FUNDING: Ten Conservation Practices Prioritized for Accelerated Funding in California

From the Natural Resources Conservation Service:

USDA’s Natural Resources Conservation Service (NRCS) in California has identified ten conservation practices that, if used more widely, have high potential for conservation benefits. Farmers, ranchers and private forest landowners who receive contracts for applying the practices may now receive incentive payments that could reach as high as 90 percent of the nationally-identified cost.

“The 2018 Farm Bill provides for us to work with partners to identify this set of conservation practices that are underutilized relative to California’s natural resource needs,” says NRCS State Conservationist Carlos Suarez.  “This allows us more flexibility to tailor our conservation tool chest to offer ‘bigger carrots’ to landowners who incorporate the prioritized practices into their conservation plans,” says Suarez.

The priority list selected for California are as follows:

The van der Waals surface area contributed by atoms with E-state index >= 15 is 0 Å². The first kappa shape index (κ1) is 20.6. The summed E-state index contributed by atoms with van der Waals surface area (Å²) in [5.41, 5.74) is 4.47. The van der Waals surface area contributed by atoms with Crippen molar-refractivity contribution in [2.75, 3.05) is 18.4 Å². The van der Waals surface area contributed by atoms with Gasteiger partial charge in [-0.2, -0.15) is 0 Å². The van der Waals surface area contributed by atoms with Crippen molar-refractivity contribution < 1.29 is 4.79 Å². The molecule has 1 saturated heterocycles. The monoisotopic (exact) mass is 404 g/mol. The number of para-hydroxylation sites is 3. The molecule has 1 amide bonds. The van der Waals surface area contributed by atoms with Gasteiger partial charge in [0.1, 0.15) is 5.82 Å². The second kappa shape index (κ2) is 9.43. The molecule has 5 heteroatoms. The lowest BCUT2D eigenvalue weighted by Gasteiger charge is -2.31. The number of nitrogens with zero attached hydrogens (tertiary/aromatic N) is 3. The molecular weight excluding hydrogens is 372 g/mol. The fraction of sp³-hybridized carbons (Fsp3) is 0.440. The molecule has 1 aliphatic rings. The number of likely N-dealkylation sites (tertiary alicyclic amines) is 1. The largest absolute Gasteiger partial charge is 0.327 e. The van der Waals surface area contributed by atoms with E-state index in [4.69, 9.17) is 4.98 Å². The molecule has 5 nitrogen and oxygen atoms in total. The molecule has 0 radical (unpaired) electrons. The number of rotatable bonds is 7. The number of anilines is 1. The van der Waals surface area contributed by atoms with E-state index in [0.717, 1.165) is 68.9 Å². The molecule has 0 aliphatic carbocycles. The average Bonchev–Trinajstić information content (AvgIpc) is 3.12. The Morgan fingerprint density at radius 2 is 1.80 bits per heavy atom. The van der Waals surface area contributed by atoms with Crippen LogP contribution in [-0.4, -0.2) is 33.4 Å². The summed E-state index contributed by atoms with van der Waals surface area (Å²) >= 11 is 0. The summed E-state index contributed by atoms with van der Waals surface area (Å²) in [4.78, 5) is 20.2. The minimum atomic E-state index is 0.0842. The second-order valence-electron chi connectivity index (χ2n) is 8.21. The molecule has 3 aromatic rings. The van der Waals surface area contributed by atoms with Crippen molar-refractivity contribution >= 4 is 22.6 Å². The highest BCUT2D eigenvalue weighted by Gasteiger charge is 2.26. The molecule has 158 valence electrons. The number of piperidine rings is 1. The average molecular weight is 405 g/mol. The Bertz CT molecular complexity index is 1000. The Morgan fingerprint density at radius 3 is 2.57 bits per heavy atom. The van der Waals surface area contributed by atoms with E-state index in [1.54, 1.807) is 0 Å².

• 327 – Conservation Cover
    • 328 – Conservation Crop Rotation
    • 340 – Cover Crop
    • 345 – Residue and Tillage Management, Reduced Tillage
    • 484 – Mulching
    • 528 – Prescribed Grazing
    • 590 – Nutrient Management
    • 595 – Pest Conservation Management System
    • 645 – Upland Wildlife Habitat Management
    • 666 – Forest Stand Improvement

These 10 practices are selected from among 143 that are used to address conservation challenges in California. The number associated with each practice provides the description and standards needed to achieve the intended benefits. This prioritized list will be revisited annually with partner input through the State Technical Advisory Committee process.

Suarez says that management practices, many of which are included in the prioritized list, help structures and tools like rangeland fencing or crop nutrients, to fully realize their agricultural and conservation potential.

For more information interested landowners should contact their local NRCS field offices in California where applications are currently being accepted for these and other practices through the Environmental Quality Incentives Program (EQIP). Funding decisions will be made in early spring.

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